Fox (n): carnivore of genus vulpes; crafty person; scavenger; (vb) to confuse; -ed (adj): to be drunk.
Broadband from £5.99 a month with an included wireless router when you sign up to Plusnet - terms apply

Monday 16 April 2012

Show me the money.

THERE are lots of things I've learned from being a journalist.

How surprisingly useless the people in charge of things can be, for one. The fact there is no such thing as perfect, for another, and that a cup of tea will make the worst things in the world slightly more bearable.

But the greatest truism has to be that people will always blame other people for things that are wrong rather than resolve the factors which actually caused it.

So racism is the fault of racists, rather than bad education or social segregation. Debts are the fault of over-spending as opposed to normal spending which, when the bottom falls out of the financial world, suddenly isn't a good idea. Traffic jams are blamed on everyone else driving, rather than the person doing the blaming who is also sitting in the queue.

And when you run out of money it's because people aren't giving you enough.

People who sneak and lie and dodge and fiddle, who hide money, dive through loopholes, and viciously give their cash to charities rather than the taxman. Running out of money is certainly not the fault of the taxman spending it on the wrong fighter jets, redundancy pay for nurses and benefit errors which cost us four times as much as fraud.

The only way of resolving the issue is therefore forcing people to pay more. Hike taxes, close loopholes, catch the nasty multi-millionaires who must have millions purely because they've never paid anyone anything.

Of course such people exist. Billionaire Sir Philip Green for example, who bizarrely was made a knight of the realm while giving his massive business to his wife who is domiciled abroad for tax purposes. The people who sleep on private jets in order not to be in the UK for more than 90 nights a year, or the ones who live in homes owned by relatives or a family trust, like Iain Duncan Smith and Jonathan Djanogly.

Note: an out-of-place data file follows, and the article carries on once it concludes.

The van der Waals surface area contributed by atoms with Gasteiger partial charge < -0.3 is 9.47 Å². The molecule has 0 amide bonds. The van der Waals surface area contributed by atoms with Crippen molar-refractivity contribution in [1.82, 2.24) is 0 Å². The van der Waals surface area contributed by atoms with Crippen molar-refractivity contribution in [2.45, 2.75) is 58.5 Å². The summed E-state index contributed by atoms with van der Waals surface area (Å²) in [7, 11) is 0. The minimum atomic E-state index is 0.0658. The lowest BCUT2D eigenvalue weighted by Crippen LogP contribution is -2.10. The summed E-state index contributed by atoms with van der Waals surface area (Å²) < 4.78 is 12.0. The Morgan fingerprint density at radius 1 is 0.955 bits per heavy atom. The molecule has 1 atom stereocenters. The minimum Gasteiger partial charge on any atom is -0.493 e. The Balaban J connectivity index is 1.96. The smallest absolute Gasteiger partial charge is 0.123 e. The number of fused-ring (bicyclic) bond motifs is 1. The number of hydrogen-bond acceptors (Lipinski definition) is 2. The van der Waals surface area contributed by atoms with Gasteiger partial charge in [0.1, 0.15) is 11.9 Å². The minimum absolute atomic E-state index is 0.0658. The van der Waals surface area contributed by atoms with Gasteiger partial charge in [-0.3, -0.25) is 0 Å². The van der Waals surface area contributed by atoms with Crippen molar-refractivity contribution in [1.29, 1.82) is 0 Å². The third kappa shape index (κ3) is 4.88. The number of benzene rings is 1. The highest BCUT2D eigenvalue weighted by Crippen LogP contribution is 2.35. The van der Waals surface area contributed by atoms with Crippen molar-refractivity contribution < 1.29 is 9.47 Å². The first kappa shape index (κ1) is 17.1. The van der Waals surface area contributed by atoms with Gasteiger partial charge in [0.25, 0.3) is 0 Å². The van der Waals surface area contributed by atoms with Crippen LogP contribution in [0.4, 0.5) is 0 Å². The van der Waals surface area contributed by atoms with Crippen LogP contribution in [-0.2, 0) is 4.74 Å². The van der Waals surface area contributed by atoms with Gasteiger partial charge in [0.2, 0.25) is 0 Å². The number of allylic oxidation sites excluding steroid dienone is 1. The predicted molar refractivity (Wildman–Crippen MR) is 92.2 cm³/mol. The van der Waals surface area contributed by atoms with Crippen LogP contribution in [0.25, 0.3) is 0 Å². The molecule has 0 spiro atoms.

But according to the latest figures from the Treasury, there's not very many of them.

There are 12.

Yes, 12 people earning more than £10m and paying less than 10 per cent tax. Out of a possible 200. Another 26 paid between 10 and 30 per cent and the vast majority pay what they ought.

Last year there were 10,000 people who earned between £1m and £5m, and around 1 in 10 of them had a bit of a fiddle - not because they dodged income tax but because their money wasn't income in the normal sense. It came from dividends and capital gains, which Gideon has decided to tax at a lower rate. And it also means that 90 per cent paid what we'd expect them to.

Ninety per cent of people behaving well seems like a pretty good rate to me. It also seems about average for any situation in life - for a classroom, a hospital ward, an open-plan office. Ninety per cent of people getting their head down and cracking on is pretty normal, and pretty okay.

That is people acting like people do. And you're not going to change that.

It's not worth changing laws, leading witch hunts and making an example for the sake of that minority, because doing so just sweeps up the rest as well.

If you want to stop millionaires in listed buildings putting in swimming pools without VAT, you'll end up taxing churches putting in disabled ramps and little old ladies in leaky thatched cottages.

And if you want to stop tax relief on charitable donations you'll have to get round the fact it was given in the first place in order to help charities, and taking it away will catch a handful of wrong-un's but mainly just piss all over the people who can least afford it.

I'm getting a little annoyed with a Chancellor who blames other people rather than fixing things. I'm tired of the vast majority paying more while getting less, and the constant media briefings about how it's all a bad man's fault rather than coming up with any bright ideas about how to get that 90 per cent working better and being richer, while keeping as much of an eye as you can on the remaining tenth.

But then, Gideon's last financial qualification was a Maths 'O' level. Although we don't even know if he got that, or if he did at what grade, because he's very conspicuously not told anyone.

My last financial qualification was a B in my Maths GCSE, and while I'd hesitate to lecture the Treasury on long division I do feel able to tell Gideon a thing or two about people.

Stop going after the little man, the middle man and even the big man. It's a massive waste of time and money because they either have no cash, not very much cash, or so much cash they can afford to employ better accountants than you. The bad ones are going to carry on being bad whether you like it or not.

Go after the money, instead. Go after Vodafone, Apple, Google, eBay, Yahoo! and Amazon which earn billions in this country but route it all through Ireland, Holland and Luxembourg.

Chase the Royal Bank of Scotland whose employees are being investigated for criminal tax fraud, Barclays which owes you £500m and Goldman Sachs which owes you £10m interest on its last bill.

You don't need to penalise them out of existence. You don't need to worry they'll all clear off if you expect them to pay normal corporation tax at 25 per cent, a rate most of us would be thrilled with.

They'll stay because there are 62 million people in this country who, if you'd just stop screwing them for five minutes, have money to spend.

Alternatively, carry on as you are and see where it gets you come the next election.

Although if you can do the maths on that I'll be very surprised.

"So 45.8m voters, 90 per cent of them hate me, that's... MILLIONS OF VOTES! Hooray!"